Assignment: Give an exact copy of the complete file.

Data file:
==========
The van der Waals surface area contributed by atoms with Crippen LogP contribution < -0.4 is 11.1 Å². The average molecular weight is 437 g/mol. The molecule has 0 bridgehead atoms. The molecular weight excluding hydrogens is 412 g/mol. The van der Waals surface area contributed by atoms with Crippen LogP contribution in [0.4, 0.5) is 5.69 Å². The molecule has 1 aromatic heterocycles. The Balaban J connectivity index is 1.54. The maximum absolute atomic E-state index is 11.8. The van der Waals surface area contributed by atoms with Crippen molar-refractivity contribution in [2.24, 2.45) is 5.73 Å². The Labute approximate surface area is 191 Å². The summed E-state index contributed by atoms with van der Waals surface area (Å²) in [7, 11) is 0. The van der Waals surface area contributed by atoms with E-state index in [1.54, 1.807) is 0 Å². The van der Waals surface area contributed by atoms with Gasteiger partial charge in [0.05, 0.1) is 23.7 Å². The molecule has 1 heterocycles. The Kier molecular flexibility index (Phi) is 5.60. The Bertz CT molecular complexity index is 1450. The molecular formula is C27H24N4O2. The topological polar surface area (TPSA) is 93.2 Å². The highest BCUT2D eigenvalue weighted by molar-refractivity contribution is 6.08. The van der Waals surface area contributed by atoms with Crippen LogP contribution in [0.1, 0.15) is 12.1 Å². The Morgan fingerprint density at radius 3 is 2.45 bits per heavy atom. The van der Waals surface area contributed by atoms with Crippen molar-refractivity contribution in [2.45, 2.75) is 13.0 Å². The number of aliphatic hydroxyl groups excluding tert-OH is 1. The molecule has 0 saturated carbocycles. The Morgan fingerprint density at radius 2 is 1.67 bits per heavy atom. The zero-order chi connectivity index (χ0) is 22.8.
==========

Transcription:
The van der Waals surface area contributed by atoms with Crippen LogP contribution < -0.4 is 11.1 Å². The average molecular weight is 437 g/mol. The molecule has 0 bridgehead atoms. The molecular weight excluding hydrogens is 412 g/mol. The van der Waals surface area contributed by atoms with Crippen LogP contribution in [0.4, 0.5) is 5.69 Å². The molecule has 1 aromatic heterocycles. The Balaban J connectivity index is 1.54. The maximum absolute atomic E-state index is 11.8. The van der Waals surface area contributed by atoms with Crippen molar-refractivity contribution in [2.24, 2.45) is 5.73 Å². The Labute approximate surface area is 191 Å². The summed E-state index contributed by atoms with van der Waals surface area (Å²) in [7, 11) is 0. The van der Waals surface area contributed by atoms with E-state index in [1.54, 1.807) is 0 Å². The van der Waals surface area contributed by atoms with Gasteiger partial charge in [0.05, 0.1) is 23.7 Å². The molecule has 1 heterocycles. The Kier molecular flexibility index (Phi) is 5.60. The Bertz CT molecular complexity index is 1450. The molecular formula is C27H24N4O2. The topological polar surface area (TPSA) is 93.2 Å². The highest BCUT2D eigenvalue weighted by molar-refractivity contribution is 6.08. The van der Waals surface area contributed by atoms with Crippen LogP contribution in [0.1, 0.15) is 12.1 Å². The Morgan fingerprint density at radius 3 is 2.45 bits per heavy atom. The van der Waals surface area contributed by atoms with Crippen molar-refractivity contribution in [2.45, 2.75) is 13.0 Å². The number of aliphatic hydroxyl groups excluding tert-OH is 1. The molecule has 0 saturated carbocycles. The Morgan fingerprint density at radius 2 is 1.67 bits per heavy atom. The zero-order chi connectivity index (χ0) is 22.8.